Marginalized Domestic Violence Survivors Report Bias When Seeking Help in Ohio

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Fifty-nine percent of Black domestic-violence survivors surveyed said they avoided calling the police out of fear of further violence from their abuser. - Photo: Anete Lusina/Pexels
Photo: Anete Lusina/Pexels
Fifty-nine percent of Black domestic-violence survivors surveyed said they avoided calling the police out of fear of further violence from their abuser.

A new survey reveals instances of bias in the ways police, courts and social services respond to domestic-violence survivors in Ohio in times of crisis.

According to the Ohio Domestic Violence Network, victims from marginalized communities - women of color, immigrants, LGBTQ+ and hearing-impaired - were more likely to report difficulty in getting help, and to feel their concerns weren't taken seriously.

And among the roughly one in three who said they were not likely to call the police again, there were varying reasons. Emily Kulow - director of Housing and Meaningful Access with the network - explained that for white survivors, the primary concern was the stigma.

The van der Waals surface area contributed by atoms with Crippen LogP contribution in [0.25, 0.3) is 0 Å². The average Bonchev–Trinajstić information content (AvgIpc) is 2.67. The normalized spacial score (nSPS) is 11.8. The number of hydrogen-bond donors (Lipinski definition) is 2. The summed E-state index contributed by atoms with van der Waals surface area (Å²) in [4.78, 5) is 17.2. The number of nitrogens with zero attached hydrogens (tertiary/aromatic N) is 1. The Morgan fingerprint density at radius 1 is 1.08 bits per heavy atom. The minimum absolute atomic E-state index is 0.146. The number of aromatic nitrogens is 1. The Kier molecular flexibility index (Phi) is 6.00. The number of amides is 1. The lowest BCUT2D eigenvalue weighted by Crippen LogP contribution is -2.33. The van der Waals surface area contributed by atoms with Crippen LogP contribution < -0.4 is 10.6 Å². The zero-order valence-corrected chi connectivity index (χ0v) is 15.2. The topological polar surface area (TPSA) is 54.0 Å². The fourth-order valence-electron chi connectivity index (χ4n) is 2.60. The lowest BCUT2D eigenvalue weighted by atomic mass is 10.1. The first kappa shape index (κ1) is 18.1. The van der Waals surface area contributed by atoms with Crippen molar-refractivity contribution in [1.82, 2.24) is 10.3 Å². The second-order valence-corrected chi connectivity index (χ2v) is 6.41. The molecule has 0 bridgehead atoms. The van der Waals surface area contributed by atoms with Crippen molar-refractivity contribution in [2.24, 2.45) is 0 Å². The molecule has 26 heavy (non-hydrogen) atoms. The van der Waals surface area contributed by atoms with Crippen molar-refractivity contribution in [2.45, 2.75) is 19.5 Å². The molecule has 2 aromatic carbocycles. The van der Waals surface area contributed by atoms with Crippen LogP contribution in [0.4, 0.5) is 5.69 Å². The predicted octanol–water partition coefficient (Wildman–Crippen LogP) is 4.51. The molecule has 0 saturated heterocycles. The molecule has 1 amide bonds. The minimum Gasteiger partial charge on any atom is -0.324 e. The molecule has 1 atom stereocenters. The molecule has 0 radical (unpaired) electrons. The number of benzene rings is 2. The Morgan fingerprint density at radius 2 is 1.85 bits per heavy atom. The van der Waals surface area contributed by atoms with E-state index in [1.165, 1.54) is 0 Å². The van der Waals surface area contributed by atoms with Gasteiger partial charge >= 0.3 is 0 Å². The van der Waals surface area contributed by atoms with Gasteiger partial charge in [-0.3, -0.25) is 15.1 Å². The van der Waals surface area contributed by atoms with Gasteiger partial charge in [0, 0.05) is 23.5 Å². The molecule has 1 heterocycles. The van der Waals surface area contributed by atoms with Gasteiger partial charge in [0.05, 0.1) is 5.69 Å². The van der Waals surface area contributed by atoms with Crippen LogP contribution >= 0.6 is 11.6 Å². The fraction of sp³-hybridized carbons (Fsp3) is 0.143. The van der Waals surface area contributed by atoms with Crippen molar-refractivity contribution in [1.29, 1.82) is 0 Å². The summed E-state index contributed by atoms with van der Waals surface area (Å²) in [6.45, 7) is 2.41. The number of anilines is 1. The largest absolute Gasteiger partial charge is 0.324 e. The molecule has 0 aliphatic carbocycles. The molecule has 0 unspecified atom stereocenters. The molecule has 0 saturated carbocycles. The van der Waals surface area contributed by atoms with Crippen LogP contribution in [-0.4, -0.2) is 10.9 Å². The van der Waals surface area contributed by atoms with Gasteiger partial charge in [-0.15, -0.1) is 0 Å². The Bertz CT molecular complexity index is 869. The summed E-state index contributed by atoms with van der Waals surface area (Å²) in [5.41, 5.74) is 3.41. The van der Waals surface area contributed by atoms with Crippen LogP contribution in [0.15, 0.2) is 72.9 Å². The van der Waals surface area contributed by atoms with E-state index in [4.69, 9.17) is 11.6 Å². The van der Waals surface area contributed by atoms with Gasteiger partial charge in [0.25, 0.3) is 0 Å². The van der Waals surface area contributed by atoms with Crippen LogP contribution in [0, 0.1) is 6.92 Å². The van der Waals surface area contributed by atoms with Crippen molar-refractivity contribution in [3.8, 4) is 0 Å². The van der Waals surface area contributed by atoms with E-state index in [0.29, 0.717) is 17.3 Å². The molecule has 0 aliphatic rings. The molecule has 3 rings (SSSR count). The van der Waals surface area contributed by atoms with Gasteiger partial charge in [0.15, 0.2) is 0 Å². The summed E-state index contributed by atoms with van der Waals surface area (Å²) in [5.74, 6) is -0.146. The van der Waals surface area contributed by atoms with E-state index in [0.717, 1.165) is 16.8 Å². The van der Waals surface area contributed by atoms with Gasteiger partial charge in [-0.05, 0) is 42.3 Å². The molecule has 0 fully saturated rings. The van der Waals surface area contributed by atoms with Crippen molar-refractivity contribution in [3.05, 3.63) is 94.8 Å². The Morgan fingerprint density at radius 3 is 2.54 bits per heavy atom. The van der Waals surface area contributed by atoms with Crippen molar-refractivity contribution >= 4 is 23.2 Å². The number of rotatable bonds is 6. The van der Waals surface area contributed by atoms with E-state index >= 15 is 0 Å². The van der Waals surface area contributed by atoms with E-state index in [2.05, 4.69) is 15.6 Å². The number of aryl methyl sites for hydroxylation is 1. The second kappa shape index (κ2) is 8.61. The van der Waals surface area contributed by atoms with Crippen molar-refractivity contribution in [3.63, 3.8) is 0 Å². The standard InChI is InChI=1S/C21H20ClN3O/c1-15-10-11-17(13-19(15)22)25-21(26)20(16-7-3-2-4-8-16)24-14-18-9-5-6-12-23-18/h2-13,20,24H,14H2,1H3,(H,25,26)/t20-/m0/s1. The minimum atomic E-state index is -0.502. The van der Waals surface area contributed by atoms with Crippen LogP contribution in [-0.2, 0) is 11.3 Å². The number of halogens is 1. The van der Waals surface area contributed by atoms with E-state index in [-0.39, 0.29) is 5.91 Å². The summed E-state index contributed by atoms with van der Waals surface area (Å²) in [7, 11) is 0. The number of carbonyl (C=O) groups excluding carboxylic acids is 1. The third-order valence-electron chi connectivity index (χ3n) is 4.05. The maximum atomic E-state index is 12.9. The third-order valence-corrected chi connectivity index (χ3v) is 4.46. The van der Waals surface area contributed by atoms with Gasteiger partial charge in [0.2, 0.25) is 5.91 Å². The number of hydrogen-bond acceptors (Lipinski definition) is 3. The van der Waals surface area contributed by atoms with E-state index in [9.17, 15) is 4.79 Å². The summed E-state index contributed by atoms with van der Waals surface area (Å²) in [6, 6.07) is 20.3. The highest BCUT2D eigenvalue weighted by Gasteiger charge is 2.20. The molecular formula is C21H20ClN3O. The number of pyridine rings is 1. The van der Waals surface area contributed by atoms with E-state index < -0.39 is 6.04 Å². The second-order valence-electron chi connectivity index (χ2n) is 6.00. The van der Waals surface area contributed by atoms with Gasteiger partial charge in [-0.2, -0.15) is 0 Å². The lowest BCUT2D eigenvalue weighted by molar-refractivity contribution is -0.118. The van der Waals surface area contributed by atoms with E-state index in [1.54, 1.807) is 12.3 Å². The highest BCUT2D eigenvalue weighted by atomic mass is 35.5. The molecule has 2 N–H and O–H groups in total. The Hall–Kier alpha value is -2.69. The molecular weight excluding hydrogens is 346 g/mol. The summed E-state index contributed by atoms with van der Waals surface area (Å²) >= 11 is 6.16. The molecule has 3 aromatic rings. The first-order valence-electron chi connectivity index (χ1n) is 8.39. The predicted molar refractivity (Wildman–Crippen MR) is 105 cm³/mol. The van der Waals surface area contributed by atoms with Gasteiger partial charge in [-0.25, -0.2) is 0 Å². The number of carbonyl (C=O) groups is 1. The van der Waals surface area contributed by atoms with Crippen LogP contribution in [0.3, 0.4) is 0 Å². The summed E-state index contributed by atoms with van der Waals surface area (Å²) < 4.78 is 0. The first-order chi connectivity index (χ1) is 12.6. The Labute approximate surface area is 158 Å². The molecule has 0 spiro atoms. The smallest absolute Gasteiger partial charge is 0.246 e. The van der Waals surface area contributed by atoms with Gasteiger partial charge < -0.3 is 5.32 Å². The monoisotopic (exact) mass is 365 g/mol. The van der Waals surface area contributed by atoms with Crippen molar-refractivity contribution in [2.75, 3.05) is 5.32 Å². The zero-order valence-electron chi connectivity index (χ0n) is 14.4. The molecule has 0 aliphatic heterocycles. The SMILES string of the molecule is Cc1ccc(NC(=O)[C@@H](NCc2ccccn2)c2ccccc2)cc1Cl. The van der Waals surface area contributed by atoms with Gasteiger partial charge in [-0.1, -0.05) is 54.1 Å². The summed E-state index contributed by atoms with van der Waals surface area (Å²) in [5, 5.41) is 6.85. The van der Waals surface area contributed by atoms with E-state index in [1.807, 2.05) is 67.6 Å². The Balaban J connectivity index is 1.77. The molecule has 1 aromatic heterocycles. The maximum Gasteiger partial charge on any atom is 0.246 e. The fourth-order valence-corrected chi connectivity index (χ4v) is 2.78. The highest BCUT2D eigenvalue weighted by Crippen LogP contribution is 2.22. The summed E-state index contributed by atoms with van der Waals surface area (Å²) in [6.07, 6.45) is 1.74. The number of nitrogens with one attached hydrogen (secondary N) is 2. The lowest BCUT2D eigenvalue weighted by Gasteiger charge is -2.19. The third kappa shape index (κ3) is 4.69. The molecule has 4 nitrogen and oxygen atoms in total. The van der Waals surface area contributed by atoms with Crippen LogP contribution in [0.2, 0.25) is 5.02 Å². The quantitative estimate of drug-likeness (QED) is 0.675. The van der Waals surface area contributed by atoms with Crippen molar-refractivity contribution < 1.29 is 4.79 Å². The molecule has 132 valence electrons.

"Whereas African American and Black survivors and other survivors of color said that overwhelmingly their concern was their actual physical safety from the police," said Kulow, "if the police were called, and then the safety of also their abusive partner."

More than one-third of those who said they were fearful to call the police in the future said it was because they were worried their children would be removed from the home.

Women of color were more likely to have child protective services involvement than white women, and LGBTQ+ parents were the group threatened most often with their children being taken away.

Kulow added that another significant finding is that difficulty accessing interpreters with police, courts and social-service providers was common among hearing-impaired survivors.

"Then sometimes even survivors who were deaf and hard of hearing were not interviewed," said Kulow. "Police officers would interview their abusive partner and not them, and in some instances they would have the abuser translate for them, which of course would be very problematic."

Kulow said the network is sharing the results with those involved in Ohio's domestic-violence response system to better understand and improve safety for marginalized survivors and their children.

"At the end of the day," said Kulow, "we want survivors to feel comfortable in accessing these systems and feel that justice has been served and that it's equitable. And that they're receiving the same support and the same help as anybody else."

Overall, regardless of race, two thirds of the survivors said they were satisfied with their experiences with law enforcement, prosecutors, courts and social services.
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